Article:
“That song changed me in many ways… Playing that song was a gift that Howard gave to me.”
Often, he would play some of his albums. That is how I was introduced to a young Bobby Dylan (before he became Bob Dylan) and his song “Blowin’ in the Wind.” Howard watched me as I listened and although I did not make a sound or move, I felt that he knew how deeply I was affected and that he had played the song so that I would be affected. How can one so young write with such insight? I wondered. That song changed me in many ways—it opened my eyes to unspoken truths, strengthened my resolve, deepened my vision, and wrapped itself around my heart and soul. Playing that song was a gift that Howard gave to me. He later gave me Odetta, Pete Seeger, and Joan Baez. Music had always been a part of my life, but I had never heard the kind of truth music that Howard offered. It fueled my desire to make a difference, to help balance the scales.
Howard always listened to me and then asked questions that allowed me to solve my own problems, to see issues from different points of view, to connect dots that once had seemed random and to see my life and actions in a historical mirror. He was an amazingly patient, generous, down-to-earth person with a hands-on take action approach, a great sense of humor, and a passionate love of life, people, and of teaching.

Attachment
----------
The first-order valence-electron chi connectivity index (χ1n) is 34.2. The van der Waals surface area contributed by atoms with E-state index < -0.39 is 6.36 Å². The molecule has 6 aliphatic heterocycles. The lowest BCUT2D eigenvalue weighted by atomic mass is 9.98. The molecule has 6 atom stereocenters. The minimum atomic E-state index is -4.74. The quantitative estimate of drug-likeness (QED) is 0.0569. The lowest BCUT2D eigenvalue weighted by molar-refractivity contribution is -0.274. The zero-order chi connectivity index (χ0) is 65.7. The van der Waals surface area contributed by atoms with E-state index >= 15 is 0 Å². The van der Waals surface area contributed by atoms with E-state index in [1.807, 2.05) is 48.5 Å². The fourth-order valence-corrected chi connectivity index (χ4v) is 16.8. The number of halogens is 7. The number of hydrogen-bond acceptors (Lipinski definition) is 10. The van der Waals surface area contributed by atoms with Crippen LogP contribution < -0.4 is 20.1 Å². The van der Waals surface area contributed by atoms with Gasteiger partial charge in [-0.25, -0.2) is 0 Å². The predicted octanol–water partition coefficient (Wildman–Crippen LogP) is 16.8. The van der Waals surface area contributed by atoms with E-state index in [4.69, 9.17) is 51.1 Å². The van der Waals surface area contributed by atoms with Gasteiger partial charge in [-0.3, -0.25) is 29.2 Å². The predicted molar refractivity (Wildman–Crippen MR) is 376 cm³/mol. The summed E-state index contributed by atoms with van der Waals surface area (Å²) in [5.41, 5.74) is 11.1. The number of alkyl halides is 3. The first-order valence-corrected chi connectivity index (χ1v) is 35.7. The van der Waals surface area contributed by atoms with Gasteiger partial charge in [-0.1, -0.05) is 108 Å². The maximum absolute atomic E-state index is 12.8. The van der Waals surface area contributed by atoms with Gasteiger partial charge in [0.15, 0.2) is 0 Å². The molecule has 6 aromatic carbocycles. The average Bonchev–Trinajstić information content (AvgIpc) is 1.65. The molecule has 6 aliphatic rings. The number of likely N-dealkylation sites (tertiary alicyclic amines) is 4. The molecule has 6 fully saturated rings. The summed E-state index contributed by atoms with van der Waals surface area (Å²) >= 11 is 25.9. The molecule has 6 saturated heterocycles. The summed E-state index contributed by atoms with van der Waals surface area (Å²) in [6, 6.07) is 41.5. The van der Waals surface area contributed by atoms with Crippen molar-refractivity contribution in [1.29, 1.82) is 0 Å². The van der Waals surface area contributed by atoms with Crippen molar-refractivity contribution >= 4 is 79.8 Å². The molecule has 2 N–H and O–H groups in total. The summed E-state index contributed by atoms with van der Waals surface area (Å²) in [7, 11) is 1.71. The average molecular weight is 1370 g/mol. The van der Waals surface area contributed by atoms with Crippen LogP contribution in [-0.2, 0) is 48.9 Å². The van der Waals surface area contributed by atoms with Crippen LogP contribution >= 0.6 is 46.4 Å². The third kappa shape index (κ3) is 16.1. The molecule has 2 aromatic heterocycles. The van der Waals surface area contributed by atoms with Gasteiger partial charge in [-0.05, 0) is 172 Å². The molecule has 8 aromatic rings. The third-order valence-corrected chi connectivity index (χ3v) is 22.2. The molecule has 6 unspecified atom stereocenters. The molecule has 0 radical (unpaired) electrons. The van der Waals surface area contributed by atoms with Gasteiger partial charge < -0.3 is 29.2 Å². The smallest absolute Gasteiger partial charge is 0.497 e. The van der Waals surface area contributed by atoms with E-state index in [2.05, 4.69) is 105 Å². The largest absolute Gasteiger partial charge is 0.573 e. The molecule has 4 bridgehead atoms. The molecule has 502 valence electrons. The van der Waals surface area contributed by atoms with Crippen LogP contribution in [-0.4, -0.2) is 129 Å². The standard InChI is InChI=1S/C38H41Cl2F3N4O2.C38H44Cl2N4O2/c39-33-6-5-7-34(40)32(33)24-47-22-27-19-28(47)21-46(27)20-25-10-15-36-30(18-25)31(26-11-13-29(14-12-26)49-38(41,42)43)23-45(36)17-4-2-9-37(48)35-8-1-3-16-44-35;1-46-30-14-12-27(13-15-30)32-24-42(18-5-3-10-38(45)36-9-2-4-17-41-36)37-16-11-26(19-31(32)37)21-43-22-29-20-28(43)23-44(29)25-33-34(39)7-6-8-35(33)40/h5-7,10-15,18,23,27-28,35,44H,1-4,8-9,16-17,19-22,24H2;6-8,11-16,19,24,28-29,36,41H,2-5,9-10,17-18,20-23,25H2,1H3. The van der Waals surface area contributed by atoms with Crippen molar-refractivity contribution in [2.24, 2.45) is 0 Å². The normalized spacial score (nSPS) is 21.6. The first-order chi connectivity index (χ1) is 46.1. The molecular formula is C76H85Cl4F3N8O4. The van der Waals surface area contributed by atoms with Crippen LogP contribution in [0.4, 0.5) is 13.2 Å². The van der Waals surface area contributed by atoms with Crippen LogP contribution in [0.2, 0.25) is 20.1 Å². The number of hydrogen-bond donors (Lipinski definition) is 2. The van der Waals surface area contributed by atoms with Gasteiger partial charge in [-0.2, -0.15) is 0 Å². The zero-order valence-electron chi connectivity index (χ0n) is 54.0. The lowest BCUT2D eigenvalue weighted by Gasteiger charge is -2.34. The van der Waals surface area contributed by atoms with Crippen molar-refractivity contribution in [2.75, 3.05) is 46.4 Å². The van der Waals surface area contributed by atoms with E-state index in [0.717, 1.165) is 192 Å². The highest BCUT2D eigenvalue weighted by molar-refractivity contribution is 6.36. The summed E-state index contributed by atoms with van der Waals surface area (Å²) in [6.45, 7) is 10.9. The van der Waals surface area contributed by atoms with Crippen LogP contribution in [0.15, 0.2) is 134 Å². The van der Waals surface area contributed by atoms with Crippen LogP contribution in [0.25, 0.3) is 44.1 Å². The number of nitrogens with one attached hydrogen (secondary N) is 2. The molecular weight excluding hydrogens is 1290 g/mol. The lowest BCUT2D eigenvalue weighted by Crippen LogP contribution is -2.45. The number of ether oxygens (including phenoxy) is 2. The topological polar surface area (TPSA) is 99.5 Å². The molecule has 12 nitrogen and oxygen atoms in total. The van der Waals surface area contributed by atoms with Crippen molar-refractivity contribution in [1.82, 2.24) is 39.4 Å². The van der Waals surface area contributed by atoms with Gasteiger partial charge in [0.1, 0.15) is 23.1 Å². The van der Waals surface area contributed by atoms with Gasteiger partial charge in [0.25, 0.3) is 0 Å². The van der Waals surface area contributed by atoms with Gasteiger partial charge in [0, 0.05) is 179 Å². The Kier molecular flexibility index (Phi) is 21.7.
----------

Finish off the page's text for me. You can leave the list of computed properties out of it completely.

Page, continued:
“He always made me feel that I mattered in the scheme of things, that what I did was important.”
He always made me feel that I mattered in the scheme of things, that what I did was important. Over the years, we kept in touch—-I saw him at a conference at the Smithsonian, got a note each time the family moved, got a note saying he hoped I could come when he returned to Spelman to receive an honorary degree, received from him a copy of the DVD You Can’t Be Neutral on a Moving Train.
I learned life lessons from him and his influence followed and still follows me. He was a great teacher and a great man. No matter how high he soared, and wow, did he soar, he remained a “real person” who still stayed in touch with this thirsty-for-knowledge student who he met in 1962 from the segregated roads and back roads of southwest Georgia. I never told him, but I think he knew what a positive and lasting effect he had on my life.
Annette Jones White is a lifelong civil rights activist—one of 40 suspended or expelled from Albany State for “making the school look bad” by demonstrating for civil rights. Annette was finally expelled causing the loss of her job, scholarships, and the Miss Albany State College crown. In 2010, these 40 students, which included Bernice Johnson Reagon, were given an honorary degree by Albany State University and Annette was re-crowned Miss Albany State 1961-1962.
Read Jones White’s article, “Giving up the 1961 Miss Albany crown in the battle for civil rights” at the Washington Times. Annette is featured in the National Center for Civil and Human Rights’ Freedom Mosaic and in the book Hands on the Freedom Plow: Personal Accounts by Women in SNCC.
Howard Zinn taught at Spelman College and Boston University where he had an extraordinary influence on his students’ understanding of history and their role in the world. This series highlights Zinn’s lasting impact as a professor. Read more stories and submit your own.